In a recent survey of over 50,000 American adults, more than half (53%) said they were “very excited” about the “future” of agriculture and it was clear that more than two-thirds (68%) were either “somewhat excited” or “slightly excited” that the food supply could be more sustainable in the future.
While more than seven in ten Americans (72%) said it would be “very difficult” to live sustainably, nearly two-quarters (72% of Americans) said that “the next decade will be the most exciting for agriculture and farming.”
And while fewer Americans (38%) said that they were interested in farming more, the share of Americans who said “they were very interested” was still higher (66%).
As Americans prepare to celebrate the harvest and start to transition from the current state of emergency, it is important to keep an eye on the future of agriculture.
The next generation is facing the biggest challenge of all: a changing landscape in which we need to adapt to a changing climate.
A growing body of research shows that global warming will exacerbate drought, and farmers will be less able to produce the same yields, with the impact on the environment potentially greater than that of global warming.
However, with more than three-quarters of the population dependent on agriculture for their livelihoods, the effects of climate change on the food system are not likely to be insignificant.
In this article, we look at what is happening to farmers in the US, their future and what we can do to make it more sustainable.
Agriculture and farming in the 21st century As of June 2018, nearly 40% of US households were in the agricultural production industry, with farmers accounting for nearly half (47%) of those households.
This number represents a significant increase from a 2007 survey of the American farmer and shows that the number of farmers has increased significantly over the past 20 years.
According to USDA’s Food and Nutrition Service, the average US farmer has more than doubled his annual income from $8,000 to $11,000 since 2007.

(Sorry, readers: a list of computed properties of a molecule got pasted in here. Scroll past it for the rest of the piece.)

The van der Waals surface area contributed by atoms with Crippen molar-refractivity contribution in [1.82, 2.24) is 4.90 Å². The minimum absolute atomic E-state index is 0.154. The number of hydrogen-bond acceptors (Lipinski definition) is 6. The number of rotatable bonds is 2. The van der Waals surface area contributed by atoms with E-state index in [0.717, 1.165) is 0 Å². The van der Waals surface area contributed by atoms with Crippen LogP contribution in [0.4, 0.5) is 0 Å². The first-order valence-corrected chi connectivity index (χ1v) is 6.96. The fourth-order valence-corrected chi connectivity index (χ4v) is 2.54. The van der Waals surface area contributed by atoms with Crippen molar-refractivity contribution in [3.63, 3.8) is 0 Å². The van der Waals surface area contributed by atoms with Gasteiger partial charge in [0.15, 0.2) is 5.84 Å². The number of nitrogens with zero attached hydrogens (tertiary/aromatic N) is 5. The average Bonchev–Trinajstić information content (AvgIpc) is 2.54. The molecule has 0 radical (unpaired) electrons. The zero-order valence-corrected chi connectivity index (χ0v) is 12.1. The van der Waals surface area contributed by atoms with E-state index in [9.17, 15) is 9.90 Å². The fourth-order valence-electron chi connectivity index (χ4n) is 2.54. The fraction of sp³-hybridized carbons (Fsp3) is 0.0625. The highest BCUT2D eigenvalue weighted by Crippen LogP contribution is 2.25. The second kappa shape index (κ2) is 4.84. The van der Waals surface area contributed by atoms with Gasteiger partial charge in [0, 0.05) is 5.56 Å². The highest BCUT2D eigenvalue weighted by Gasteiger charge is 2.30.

According in 2015, more Americans were employed in agriculture than any other industry, accounting for 13% of all jobs in the country.
This means that, in 2017, the majority of Americans were working in the agriculture industry, but they are doing so at a slower pace.
The share of working adults in the farming workforce is now around a third of the overall US workforce (31%).
Although the overall growth of the agriculture and livestock industries has slowed considerably, there is still an upward trend in employment.
In 2017, there were more than 5 million more people working in agriculture (9.2 million) than there were in manufacturing (6.5 million).
As of 2017, 1.3 million people worked in manufacturing while 2.1 million people were working for the agribuses (3.6 million).
The share working in manufacturing increased by 0.7% between 2014 and 2017, while the share working for agribUSs decreased by 0% between 2015 and 2017.
The number of people working for corporations in agriculture grew by 1.2% between 2009 and 2017 (up from 1.1% in 2009).
These numbers do not include many small farms or family-owned businesses that are not classified as manufacturing or agriculture.
Agriculture in the 20th century Farmers in the United States grew from just over 5 million in 1900 to nearly 9 million in 2016.
Between 1900 and 2012, the number grew by almost 14 million.
In fact, in the last 100 years, there has been a significant growth in the number and share of farmers, as well as a steady decline in the share that are employed in the food industry.
In 2016, only 2.7 million people (1.1%) were employed as farmers.
That share of the total US population was down by 6% from 1999 to 2016.
By contrast, in 1999, the US had a workforce of about 15 million, and in 2016 it had only 4.7 m.
The growth of farming and the agri-food industry since 1900 has been driven by innovations and advancements in technology.
While we have improved and even surpassed many of the basic features of the agricultural industry, such as the mechanization of farming, we still have a long way to go.
There are more than 300 crops and crops types grown in the world today that are grown using technology.
Today, we rely heavily on biotechnology, genetic engineering and automation to help farmers produce more food and products.
Agriculture is also a very important industry, serving more than 6 million jobs.
However it is also the largest sector of the economy and contributes more than $60 billion to the US economy each year.
According the US Department of Agriculture, the agro-food sector employed nearly 1.5 percent of the workforce in 2016, a growth of about 1.7 percent annually since 1995.
This is an impressive growth rate and has